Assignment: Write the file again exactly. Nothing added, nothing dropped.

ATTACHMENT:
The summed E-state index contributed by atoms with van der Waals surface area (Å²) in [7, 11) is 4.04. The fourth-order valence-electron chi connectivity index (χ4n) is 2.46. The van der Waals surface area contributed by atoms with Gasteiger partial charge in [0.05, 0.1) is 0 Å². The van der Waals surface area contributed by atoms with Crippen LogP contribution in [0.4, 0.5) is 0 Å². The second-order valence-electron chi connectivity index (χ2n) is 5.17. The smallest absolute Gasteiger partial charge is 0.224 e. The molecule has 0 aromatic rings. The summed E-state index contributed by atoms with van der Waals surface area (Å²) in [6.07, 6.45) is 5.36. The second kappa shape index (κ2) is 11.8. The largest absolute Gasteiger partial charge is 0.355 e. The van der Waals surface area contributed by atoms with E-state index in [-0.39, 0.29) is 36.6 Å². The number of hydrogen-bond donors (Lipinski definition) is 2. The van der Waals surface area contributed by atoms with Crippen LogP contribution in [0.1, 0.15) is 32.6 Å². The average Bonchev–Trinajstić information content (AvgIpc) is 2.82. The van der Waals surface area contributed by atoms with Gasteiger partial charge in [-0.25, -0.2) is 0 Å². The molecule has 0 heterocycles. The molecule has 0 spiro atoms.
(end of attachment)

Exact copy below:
The summed E-state index contributed by atoms with van der Waals surface area (Å²) in [7, 11) is 4.04. The fourth-order valence-electron chi connectivity index (χ4n) is 2.46. The van der Waals surface area contributed by atoms with Gasteiger partial charge in [0.05, 0.1) is 0 Å². The van der Waals surface area contributed by atoms with Crippen LogP contribution in [0.4, 0.5) is 0 Å². The second-order valence-electron chi connectivity index (χ2n) is 5.17. The smallest absolute Gasteiger partial charge is 0.224 e. The molecule has 0 aromatic rings. The summed E-state index contributed by atoms with van der Waals surface area (Å²) in [6.07, 6.45) is 5.36. The second kappa shape index (κ2) is 11.8. The largest absolute Gasteiger partial charge is 0.355 e. The van der Waals surface area contributed by atoms with E-state index in [-0.39, 0.29) is 36.6 Å². The number of hydrogen-bond donors (Lipinski definition) is 2. The van der Waals surface area contributed by atoms with Crippen LogP contribution in [0.1, 0.15) is 32.6 Å². The average Bonchev–Trinajstić information content (AvgIpc) is 2.82. The van der Waals surface area contributed by atoms with Gasteiger partial charge in [-0.25, -0.2) is 0 Å². The molecule has 0 heterocycles. The molecule has 0 spiro atoms.